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JIS News

Commissioner of Police, Lucius Thomas is encouraging citizens to play their part in helping to rid the Jamaica Constabulary Force (JCF) of corrupt members by reporting incidence of police corruption.
According to Mr. Thomas, one of the problems in dealing with corrupt members had to do with the inability of the Commissioner to terminate the services of members of the Force after evidence proves violations and due process has been followed. He is therefore, lobbying to be given the authority to dismiss corrupt members.
Meanwhile, the Commissioner is projecting a seven per cent reduction in crime for 2007. This follows the 20 per cent reduction in murder and shootings in 2006.
Mr. Thomas said that to achieve this reduction, no new crime plan would be introduced, but a further tightening up of last year’s success strategies would be undertaken.
“To combat crime in 2007 we have sought to fine-tune and accelerate our investigative, intelligence and community policing approaches to better suit the situation we now face. we are building on and improving the systems and initiatives which brought us success last year along with using the resources at our command more effectively to reduce crime,” he reiterated.
Beefing up activities would include the deployment of additional law enforcement officers to the nation’s roadways and as such, he noted that Assistant Commissioner of Police (ACP), Linval Bailey has been mandated to lead this charge.
He said the approach would be to take better control of the roads, which inevitably meant disrupting the movement of criminals from one parish to the next and crippling the ability of criminals to commit crimes. Additionally, he informed that taking control of the nation’s roadways meant more than just conducting speed checks and inspection of motor vehicle documents, although these were important elements of road policing.
Turning to the 2006 statistics, Commissioner Thomas revealed that some 44,000 spot checks were conducted, which resulted in the checking of nearly one million individuals and vehicles. Of this total, he said that approximately 18,000 persons have been arrested.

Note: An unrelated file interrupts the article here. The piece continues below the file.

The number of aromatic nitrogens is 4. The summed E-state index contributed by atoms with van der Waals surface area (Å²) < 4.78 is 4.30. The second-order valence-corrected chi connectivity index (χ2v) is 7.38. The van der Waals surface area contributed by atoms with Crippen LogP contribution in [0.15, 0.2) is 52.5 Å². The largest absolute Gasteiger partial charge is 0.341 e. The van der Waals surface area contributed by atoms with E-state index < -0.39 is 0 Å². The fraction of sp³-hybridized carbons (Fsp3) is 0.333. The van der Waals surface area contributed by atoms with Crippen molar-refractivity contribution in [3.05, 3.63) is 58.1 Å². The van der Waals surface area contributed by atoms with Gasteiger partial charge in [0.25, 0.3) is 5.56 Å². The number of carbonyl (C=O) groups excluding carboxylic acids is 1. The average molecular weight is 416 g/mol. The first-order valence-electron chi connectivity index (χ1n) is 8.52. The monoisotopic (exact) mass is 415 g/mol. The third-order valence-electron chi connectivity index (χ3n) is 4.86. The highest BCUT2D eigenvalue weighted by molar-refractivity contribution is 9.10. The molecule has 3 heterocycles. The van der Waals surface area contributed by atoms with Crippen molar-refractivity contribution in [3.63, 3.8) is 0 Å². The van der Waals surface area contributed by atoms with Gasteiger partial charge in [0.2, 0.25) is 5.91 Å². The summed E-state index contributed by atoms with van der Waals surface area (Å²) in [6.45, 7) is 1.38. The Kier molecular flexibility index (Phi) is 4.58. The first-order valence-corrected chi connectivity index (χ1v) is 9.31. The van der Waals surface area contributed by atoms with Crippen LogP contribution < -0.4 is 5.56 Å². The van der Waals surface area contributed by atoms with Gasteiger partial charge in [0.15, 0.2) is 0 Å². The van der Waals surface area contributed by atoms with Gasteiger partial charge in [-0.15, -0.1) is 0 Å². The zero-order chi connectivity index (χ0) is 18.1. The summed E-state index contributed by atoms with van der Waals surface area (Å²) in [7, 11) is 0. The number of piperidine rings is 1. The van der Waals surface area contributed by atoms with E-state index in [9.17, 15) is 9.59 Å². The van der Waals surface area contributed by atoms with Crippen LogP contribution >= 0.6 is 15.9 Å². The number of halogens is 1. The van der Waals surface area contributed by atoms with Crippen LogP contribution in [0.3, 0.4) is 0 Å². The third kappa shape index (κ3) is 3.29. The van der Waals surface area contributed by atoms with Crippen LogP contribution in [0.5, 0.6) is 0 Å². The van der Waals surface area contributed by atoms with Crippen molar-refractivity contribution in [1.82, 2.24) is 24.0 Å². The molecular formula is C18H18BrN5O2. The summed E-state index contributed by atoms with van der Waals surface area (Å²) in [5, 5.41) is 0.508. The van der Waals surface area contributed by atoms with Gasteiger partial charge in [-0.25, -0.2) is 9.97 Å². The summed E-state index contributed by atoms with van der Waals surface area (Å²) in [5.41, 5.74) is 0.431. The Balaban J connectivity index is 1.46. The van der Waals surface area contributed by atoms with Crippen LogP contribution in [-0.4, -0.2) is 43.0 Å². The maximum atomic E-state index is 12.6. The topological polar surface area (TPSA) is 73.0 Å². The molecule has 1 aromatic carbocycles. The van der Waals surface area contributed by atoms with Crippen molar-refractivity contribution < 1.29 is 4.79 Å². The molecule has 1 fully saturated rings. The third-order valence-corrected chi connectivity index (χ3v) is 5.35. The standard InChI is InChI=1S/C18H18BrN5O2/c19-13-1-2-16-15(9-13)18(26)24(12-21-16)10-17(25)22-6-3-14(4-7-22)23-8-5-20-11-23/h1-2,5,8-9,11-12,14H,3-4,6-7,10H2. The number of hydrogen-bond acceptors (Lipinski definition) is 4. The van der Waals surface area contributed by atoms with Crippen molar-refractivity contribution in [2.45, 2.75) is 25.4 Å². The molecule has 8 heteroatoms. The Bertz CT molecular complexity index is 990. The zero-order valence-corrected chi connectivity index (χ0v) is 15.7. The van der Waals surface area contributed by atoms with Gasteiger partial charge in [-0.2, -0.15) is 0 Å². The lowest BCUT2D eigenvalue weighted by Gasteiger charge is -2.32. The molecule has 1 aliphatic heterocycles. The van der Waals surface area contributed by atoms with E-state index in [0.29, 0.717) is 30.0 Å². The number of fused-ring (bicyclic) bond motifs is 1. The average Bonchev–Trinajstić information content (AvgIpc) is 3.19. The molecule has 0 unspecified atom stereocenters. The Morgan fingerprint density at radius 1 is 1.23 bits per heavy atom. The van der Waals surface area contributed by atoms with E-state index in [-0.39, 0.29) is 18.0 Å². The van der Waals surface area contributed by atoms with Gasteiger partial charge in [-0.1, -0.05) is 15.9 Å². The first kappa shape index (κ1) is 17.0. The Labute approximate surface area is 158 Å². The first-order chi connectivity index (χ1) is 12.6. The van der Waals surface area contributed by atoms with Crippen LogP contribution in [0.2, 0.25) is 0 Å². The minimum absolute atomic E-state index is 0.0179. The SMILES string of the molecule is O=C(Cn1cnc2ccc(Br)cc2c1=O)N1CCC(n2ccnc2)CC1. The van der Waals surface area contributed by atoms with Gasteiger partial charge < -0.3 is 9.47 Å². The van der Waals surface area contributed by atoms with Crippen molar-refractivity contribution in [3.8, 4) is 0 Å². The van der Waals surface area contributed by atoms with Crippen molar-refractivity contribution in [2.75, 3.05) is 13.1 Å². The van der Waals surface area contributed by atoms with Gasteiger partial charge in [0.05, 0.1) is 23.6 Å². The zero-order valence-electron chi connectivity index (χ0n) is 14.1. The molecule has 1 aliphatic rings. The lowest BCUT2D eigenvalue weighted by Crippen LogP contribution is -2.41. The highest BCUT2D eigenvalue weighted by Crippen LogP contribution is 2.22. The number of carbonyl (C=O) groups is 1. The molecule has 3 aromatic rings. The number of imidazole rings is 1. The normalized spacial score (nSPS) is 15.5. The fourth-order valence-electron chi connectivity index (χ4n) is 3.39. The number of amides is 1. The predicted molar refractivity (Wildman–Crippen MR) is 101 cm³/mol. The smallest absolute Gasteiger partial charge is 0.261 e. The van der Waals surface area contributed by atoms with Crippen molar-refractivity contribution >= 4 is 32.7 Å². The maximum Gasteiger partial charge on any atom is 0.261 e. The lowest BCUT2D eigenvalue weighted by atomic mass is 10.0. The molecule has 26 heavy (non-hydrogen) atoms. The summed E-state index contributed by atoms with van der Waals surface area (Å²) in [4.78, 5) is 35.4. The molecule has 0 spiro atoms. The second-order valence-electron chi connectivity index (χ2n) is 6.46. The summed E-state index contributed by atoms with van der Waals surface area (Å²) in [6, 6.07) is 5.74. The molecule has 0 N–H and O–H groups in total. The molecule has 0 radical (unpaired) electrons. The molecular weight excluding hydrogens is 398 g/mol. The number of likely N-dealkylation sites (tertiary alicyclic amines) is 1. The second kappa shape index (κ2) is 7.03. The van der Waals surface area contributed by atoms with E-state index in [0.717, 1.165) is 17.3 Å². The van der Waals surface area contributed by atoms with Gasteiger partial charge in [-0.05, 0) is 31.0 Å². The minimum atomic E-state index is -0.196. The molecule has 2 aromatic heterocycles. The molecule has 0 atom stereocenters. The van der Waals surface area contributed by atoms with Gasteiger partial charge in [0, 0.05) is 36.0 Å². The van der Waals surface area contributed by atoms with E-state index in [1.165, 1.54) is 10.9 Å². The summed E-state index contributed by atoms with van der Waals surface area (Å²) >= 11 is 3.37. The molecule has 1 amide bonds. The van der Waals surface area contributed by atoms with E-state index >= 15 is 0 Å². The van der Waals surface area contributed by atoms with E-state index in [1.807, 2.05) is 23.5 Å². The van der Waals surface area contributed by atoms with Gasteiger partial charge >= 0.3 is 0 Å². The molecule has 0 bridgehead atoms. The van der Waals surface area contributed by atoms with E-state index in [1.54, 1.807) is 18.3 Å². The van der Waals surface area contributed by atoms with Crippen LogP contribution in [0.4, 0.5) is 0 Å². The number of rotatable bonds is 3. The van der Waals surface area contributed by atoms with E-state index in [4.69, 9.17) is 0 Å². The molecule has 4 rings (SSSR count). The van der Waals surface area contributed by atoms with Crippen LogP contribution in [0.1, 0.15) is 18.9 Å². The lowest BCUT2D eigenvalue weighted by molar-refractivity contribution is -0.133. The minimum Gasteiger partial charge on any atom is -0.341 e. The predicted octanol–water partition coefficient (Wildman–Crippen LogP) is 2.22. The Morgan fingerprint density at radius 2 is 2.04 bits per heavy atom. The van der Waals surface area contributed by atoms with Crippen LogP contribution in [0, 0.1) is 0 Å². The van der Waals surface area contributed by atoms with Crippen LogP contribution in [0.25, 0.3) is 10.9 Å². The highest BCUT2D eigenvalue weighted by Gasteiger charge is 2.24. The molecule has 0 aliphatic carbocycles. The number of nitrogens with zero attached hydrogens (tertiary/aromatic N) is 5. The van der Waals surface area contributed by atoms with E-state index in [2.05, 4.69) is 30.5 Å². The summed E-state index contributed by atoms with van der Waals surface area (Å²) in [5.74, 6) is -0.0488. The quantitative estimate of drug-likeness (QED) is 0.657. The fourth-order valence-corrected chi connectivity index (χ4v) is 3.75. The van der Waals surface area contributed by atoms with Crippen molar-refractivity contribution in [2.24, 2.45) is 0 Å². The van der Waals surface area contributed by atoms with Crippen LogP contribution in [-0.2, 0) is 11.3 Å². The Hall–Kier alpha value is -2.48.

With the increased police presence expected on the streets, the Commissioner used the opportunity to appeal to motorists not to signal fellow motorists that the police were on the streets, by flashing their headlights.
“I am appealing to all law-abiding motorists to desist from signaling other motorists with your headlights, warning them that the police are on the roads. Unwittingly, you may also be aiding and abetting persons with criminal intent,” he said, adding that criminals were the main beneficiaries from this action.
A major concern for the Commissioner is the shortage of relevant equipment for the law enforcers, chief of which are motor vehicles. According to Mr. Thomas, the Force is “chronically short of motor vehicles, both in terms of numbers and the condition of the present [10 year-old fleet]”. To further assist in meeting the seven per cent target, Mr. Thomas noted that the Police High Command has already instructed that policemen and women to improve their shooting skills through continuous training and in order to facilitate the requisite training, three ranges will be constructed across the island.